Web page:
Background. The COVID-19 outbreakhas threatened both the physical healthof individualswho contracted the virus, and the mental health of everyone directly or indirectly associated with or concerned about it.
Objective. As telecommunication technologies and online mental health apps become more available and affordable, they allowbehavioral and mental health professionalsto provide quality care by handling problems arising from the COVID-19 outbreakvirtually. The aim of the current article is to summarizethe online psychological assistancesupported by the Chinese governmentduring the epidemic.
Design. Several measures, policies, action plans, and programs that have been underway in China during the COVID-19 outbreak epidemicare listedto provide guidance formental health interventionpractices around the world.
Results. A total of seven types of mental health services and supports developed in China were listed andintroduced: 1) online psychological assistance;2) online psychological self-assessment and self-help; 3) a “Peace ofMind” self-help counseling camp; 4) a “Peace ofMind” self-help training camp; 5) mental health training and lectures; 6) psychological assistance to Hubei; and 7) collaboration with social workersin“Thousands of Institutions Send Peace ofMind.”Moreover, several areas forthe organization and management of psychological intervention activities in the futurewere identified.
Conclusion. Mental health interventions helped peoplecopewith their mental health concerns duringthe outbreak of COVID-19. They couldfacilitatethe development of Chinese public emergency interventions, and eventually improve the quality and effectiveness of emergency interventions in China.
Keywords: COVID-19; China; mental health; emergency interventions; psychological assistance
Background. In a pandemic situation, the search for psychological resources for successful self-organization of life under the changing conditions becomes an urgent issue. Revealing the role of a person's conscious activity to achieve such self-organization during the lockdown period is the goal of this study.
Objective. Our main task was to monitor self-assessments of life self-organization in different age groups. Another was to evaluate the extent to which conscious self-regulation contributes to the success of self-organization, to overcoming its difficulties, and to accepting the uncertainty of the future.
Design. The data were obtained online on the Testograf platform (www.testograf.ru), which was provided by the all-Russian research project “Exploring at home!” (www.issleduemdoma.ru), a study which ran from late April to early June 2020. The sample was comprised of 1634 people, ages 18-60, from 69 regions of Russia. The methods were “Morosanova’s Self-regulation Profile Questionnaire – SRPQM 2020” and the authors’ ad hocquestionnaire “Self-organization of life during a lockdown.”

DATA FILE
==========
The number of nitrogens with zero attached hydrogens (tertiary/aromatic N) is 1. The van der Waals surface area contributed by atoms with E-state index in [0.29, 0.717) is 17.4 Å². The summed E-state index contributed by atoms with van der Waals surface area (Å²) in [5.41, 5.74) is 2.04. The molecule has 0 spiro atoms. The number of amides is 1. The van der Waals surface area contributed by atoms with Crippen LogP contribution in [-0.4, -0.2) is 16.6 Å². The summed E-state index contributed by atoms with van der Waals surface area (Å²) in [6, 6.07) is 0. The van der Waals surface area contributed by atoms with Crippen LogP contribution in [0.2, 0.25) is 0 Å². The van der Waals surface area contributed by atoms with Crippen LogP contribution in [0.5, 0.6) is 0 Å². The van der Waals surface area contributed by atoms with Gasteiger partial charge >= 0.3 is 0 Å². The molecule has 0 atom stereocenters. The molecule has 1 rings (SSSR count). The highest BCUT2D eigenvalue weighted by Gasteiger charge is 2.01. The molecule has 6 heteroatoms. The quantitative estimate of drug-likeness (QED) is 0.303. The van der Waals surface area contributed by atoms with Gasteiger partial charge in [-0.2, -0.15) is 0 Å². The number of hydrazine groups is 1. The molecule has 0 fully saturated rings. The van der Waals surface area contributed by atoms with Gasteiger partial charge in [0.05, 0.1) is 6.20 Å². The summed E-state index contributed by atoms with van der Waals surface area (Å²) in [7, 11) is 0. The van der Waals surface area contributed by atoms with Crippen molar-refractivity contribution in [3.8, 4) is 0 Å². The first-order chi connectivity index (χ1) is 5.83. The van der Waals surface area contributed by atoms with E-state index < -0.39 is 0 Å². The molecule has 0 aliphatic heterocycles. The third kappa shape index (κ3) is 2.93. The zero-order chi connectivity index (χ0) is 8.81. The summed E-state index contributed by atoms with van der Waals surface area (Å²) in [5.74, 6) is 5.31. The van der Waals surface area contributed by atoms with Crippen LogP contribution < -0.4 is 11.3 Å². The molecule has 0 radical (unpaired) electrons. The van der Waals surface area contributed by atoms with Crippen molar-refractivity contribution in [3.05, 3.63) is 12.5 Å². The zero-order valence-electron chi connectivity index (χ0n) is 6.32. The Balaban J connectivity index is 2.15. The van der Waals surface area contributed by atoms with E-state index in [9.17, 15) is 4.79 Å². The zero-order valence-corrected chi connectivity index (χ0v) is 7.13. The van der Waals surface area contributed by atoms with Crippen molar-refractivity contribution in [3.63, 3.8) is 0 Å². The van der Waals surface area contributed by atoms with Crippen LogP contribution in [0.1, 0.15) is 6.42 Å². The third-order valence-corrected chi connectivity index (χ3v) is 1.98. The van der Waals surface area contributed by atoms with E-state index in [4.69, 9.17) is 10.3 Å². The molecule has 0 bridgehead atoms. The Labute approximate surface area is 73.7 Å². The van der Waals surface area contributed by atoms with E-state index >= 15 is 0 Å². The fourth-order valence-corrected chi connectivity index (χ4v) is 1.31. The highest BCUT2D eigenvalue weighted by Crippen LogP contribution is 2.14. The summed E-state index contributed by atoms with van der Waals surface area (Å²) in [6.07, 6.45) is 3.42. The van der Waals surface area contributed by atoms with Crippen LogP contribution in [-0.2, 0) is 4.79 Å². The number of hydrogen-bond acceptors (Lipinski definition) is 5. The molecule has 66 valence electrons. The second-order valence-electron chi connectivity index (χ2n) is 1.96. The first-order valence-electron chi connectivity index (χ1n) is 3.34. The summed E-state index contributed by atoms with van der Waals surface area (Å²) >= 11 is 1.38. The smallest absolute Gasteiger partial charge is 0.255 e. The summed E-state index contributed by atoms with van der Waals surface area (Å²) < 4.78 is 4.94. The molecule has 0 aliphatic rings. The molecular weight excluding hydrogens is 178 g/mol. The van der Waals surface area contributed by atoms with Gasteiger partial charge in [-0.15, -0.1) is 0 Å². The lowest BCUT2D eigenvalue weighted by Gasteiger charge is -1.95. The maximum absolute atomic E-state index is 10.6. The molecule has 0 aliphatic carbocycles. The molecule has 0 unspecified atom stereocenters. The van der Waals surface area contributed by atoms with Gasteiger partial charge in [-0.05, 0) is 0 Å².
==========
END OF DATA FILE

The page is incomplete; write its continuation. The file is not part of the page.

Results. The majority of respondents assessed their level of self-organization as medium (67.6%) and high (17.3%). The general level of self-regulation was associated with successful self-organization in all age groups. Regression analysis revealed that being able to cope with and accept uncertainty depended primarily on flexibility, persistence, planning goals, and modeling conditions. Overcoming the difficulties of self-organization depended on the same indicators, with additional contributions of reliability and programming of actions. Students demonstrated significantly lower levels of self-regulation than older people; as a result, young people experienced more difficulties in organizing their lives under self-isolation conditions.
Conclusion. The higher the level of conscious self-regulation, the more productive a person is when self-organizing his/her behavior in case of a lockdown. The difficulties of self-organization, in turn, are associated with a low level of regulatory resources.
Keywords: coronavirus; COVID-19; conscious self-regulation; self-organization; age
Background. The COVID-19 pandemic has brought dramatic changes to all spheres of life. These changes have triggered an immediate response from the media, including social media, which repeatedly posts not only up-to-date information about this most relevant issue, but also users’ reactions to it, including Internet memes.
Objective. The research presented in this article focused on comparing the psychological and ethnocultural sensitivities in the perception of COVID-19memes by young people in Russia and China.
Design. The selected sample contained 108 respondents (n = 108), comprised of 50 Chinese and 58 Russian university students. The study consisted of two procedures: a survey and a student’s t-test on the perception of specific Internet memes.
Results. The main results were that memes which evoke a positive response from the respondents and cheer them up were scored the highest. Such qualities as relevance, kindness, cheerfulness, creativity, meaningfulness, and thought-provoking ability were rated high. Each group of respondents gave a higher score to “our own” memes and a lower score to the other group’s memes. It is generally typical of the Chinese to have a more positive perception of reality. We ascertained a tendency towards polarization of opinions and focus on individualization among the Russian respondents, whereas the Chinese respondents strove for orderliness and consensus.
Conclusion. As a whole, COVID-19 memes in such ethnoculturally different audiences as the Russians and Chinese serve a compensatory function for young people, helping them overcome the hardships of the pandemic through the memes’ relevance and creative character.
Keywords: COVID-19 pandemic; media; Internet; memes; perception; young audience
Background: A number of studies from different countries have been devoted to studying the psychological state of patients during the COVID-19 pandemic. In addition to the severity of the symptoms of the disease itself, the situation of uncertainty can negatively affect the patients’ psychological well-being. .